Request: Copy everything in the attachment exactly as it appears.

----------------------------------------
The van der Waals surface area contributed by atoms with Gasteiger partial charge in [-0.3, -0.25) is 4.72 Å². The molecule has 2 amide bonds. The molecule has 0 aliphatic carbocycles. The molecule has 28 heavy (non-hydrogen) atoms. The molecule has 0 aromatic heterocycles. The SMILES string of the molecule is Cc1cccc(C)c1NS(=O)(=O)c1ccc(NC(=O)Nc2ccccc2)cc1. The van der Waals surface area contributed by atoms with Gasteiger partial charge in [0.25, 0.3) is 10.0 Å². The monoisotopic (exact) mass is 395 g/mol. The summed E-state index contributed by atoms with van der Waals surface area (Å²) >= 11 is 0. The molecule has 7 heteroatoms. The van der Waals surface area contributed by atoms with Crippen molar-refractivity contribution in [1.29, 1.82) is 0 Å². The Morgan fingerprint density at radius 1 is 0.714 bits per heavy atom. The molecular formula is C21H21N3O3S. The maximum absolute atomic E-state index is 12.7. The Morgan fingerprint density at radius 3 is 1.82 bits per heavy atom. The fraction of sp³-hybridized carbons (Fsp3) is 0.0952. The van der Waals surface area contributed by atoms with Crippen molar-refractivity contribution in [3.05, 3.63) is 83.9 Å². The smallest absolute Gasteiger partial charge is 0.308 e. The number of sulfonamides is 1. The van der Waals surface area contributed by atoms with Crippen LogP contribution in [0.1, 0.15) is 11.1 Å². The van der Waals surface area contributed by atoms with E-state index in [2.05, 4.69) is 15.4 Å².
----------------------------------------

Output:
The van der Waals surface area contributed by atoms with Gasteiger partial charge in [-0.3, -0.25) is 4.72 Å². The molecule has 2 amide bonds. The molecule has 0 aliphatic carbocycles. The molecule has 28 heavy (non-hydrogen) atoms. The molecule has 0 aromatic heterocycles. The SMILES string of the molecule is Cc1cccc(C)c1NS(=O)(=O)c1ccc(NC(=O)Nc2ccccc2)cc1. The van der Waals surface area contributed by atoms with Gasteiger partial charge in [0.25, 0.3) is 10.0 Å². The monoisotopic (exact) mass is 395 g/mol. The summed E-state index contributed by atoms with van der Waals surface area (Å²) >= 11 is 0. The molecule has 7 heteroatoms. The van der Waals surface area contributed by atoms with Crippen molar-refractivity contribution in [1.29, 1.82) is 0 Å². The Morgan fingerprint density at radius 1 is 0.714 bits per heavy atom. The molecular formula is C21H21N3O3S. The maximum absolute atomic E-state index is 12.7. The Morgan fingerprint density at radius 3 is 1.82 bits per heavy atom. The fraction of sp³-hybridized carbons (Fsp3) is 0.0952. The van der Waals surface area contributed by atoms with Crippen molar-refractivity contribution in [3.05, 3.63) is 83.9 Å². The smallest absolute Gasteiger partial charge is 0.308 e. The number of sulfonamides is 1. The van der Waals surface area contributed by atoms with Crippen LogP contribution in [0.1, 0.15) is 11.1 Å². The van der Waals surface area contributed by atoms with E-state index in [2.05, 4.69) is 15.4 Å².